Oh yeah, and if you''re really not worried about any of that low-level stuff, then I''d suggest that you''d be better off spending your time learning vertex & pixel shaders rather than another API that does the same thing as the one you''re using. Afterall, you might as well aquire new skills instead of just more of the same.

....just my 2 cents

-John

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Ok granted many cards must draw lines as triangles, but it''s still pretty crappy having to do it yourself. In 2d it''s easy at least - just change x/y coords abit - but working out where the coords should go for a thick line in 3d space isn''t that easy. And Ican''t believe that all the 3d cards don''t have backwards compatibility with DDraw etc, so they can plot pixels straight to the backbuffer if they wanted to! Why cant DGraphics actually BE graphics not just D3D? 2D stuff could be drawn easily without having to write custom code - lots of people are doing 2d games in D3D with triangles when they could make it run plenty fast (and more compatibly) on DDraw 5 or whatever.



Read about my game, project #1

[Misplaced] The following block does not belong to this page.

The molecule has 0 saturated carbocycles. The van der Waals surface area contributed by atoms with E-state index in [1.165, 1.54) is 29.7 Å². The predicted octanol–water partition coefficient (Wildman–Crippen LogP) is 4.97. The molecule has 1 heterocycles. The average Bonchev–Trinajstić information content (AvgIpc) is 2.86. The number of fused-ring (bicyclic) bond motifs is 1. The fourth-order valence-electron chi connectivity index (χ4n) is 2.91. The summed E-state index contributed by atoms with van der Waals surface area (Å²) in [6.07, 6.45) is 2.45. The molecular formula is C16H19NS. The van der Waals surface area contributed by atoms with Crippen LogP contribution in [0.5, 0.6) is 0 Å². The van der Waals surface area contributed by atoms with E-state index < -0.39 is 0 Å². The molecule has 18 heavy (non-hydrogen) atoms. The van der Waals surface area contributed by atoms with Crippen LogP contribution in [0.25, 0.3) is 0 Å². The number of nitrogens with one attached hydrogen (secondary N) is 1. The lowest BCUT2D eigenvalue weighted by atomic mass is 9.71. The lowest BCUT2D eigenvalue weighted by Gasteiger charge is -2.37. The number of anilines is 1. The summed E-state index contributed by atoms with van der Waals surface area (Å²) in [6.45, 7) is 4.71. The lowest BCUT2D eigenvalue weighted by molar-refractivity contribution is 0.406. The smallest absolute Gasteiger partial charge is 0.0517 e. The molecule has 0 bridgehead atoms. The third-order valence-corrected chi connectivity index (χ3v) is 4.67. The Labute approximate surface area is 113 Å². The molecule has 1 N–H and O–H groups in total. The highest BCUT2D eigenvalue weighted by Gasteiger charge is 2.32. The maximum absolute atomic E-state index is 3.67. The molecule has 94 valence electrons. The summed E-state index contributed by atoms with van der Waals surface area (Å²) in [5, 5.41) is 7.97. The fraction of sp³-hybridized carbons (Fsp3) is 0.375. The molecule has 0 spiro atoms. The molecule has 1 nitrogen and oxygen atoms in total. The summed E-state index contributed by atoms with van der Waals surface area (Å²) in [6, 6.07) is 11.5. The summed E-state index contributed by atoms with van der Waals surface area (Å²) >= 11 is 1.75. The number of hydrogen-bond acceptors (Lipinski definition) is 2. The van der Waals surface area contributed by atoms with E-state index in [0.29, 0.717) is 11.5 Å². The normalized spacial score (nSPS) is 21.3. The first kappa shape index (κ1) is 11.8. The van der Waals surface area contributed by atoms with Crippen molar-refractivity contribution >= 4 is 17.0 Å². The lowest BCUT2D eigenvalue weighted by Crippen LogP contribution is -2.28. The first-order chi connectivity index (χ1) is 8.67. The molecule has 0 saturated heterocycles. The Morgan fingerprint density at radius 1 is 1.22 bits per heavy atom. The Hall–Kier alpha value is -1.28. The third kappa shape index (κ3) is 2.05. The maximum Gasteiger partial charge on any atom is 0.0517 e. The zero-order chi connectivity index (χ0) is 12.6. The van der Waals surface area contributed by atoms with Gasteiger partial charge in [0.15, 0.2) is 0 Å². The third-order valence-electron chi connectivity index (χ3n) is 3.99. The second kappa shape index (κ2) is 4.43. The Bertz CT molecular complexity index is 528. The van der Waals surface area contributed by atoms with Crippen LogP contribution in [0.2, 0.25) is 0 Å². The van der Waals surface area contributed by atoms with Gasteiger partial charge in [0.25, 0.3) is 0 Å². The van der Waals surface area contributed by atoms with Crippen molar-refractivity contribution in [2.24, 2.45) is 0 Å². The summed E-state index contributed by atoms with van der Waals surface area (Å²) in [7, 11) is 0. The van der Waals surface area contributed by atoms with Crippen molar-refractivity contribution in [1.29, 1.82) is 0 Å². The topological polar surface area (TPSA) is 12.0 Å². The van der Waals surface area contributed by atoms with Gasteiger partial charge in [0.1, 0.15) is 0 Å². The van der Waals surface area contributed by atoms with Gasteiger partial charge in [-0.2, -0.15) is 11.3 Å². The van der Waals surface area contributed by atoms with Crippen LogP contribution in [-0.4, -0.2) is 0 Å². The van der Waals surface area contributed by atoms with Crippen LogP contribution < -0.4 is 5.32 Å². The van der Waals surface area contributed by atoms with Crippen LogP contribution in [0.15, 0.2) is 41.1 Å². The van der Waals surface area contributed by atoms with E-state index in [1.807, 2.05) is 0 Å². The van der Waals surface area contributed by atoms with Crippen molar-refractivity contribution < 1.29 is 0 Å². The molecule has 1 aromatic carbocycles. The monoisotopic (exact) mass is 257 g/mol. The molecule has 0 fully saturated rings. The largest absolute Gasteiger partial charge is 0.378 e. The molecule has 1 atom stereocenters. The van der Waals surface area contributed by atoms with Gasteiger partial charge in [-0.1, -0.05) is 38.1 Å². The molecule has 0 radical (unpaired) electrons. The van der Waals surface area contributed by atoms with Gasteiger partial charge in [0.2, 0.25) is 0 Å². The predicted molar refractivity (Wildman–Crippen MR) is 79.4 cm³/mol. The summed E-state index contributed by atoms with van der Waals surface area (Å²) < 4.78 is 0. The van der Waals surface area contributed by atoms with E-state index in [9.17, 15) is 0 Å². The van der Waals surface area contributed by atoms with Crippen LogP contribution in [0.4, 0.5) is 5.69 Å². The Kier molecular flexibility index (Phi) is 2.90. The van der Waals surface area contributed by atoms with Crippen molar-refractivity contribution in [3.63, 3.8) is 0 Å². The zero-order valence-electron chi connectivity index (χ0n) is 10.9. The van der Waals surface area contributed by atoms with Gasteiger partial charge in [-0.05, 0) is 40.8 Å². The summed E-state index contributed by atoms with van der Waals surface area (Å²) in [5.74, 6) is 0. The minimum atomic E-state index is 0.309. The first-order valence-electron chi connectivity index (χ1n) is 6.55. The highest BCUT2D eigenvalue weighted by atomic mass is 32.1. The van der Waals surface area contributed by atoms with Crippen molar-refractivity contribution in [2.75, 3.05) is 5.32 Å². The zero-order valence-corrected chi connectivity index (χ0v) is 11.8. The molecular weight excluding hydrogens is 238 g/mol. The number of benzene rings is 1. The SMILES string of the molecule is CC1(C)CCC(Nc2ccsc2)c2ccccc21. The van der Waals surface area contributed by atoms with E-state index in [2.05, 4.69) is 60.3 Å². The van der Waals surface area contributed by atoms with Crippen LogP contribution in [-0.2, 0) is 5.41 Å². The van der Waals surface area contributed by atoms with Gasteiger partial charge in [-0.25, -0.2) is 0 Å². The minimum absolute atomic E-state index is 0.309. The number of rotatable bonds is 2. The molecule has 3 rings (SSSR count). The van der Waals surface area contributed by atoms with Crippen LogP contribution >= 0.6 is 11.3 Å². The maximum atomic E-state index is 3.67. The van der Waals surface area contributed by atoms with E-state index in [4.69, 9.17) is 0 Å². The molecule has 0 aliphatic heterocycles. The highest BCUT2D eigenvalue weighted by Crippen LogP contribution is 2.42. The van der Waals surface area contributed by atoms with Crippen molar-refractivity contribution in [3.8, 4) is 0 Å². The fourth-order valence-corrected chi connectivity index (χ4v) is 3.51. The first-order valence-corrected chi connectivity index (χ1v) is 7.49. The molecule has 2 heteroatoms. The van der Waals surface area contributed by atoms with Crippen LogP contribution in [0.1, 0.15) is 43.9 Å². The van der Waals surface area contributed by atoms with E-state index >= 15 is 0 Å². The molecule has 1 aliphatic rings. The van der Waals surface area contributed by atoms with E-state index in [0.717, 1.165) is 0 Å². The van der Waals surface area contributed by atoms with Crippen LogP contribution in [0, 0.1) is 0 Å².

NEW (9th September)diaries for week #5

Also I''m selling a few programming books very useful to games coders. Titles on my site.


John 3:16

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My suggestion: Don''t learn an API, learn 3D theory.

Once you have the 3D theory down, it only takes a matter of days to pick up an API, and you start to really see how the concepts in the APIs overlap.

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quote:
Original post by d000hg
...Why cant DGraphics actually BE graphics not just D3D? 2D stuff could be drawn easily without having to write custom ...


Let''s say you are designing chips that must be made as cheaply as possible. You know that you need to implement triangle drawing in hardware. You know you have a limited number of transistors, engineers, etc. etc.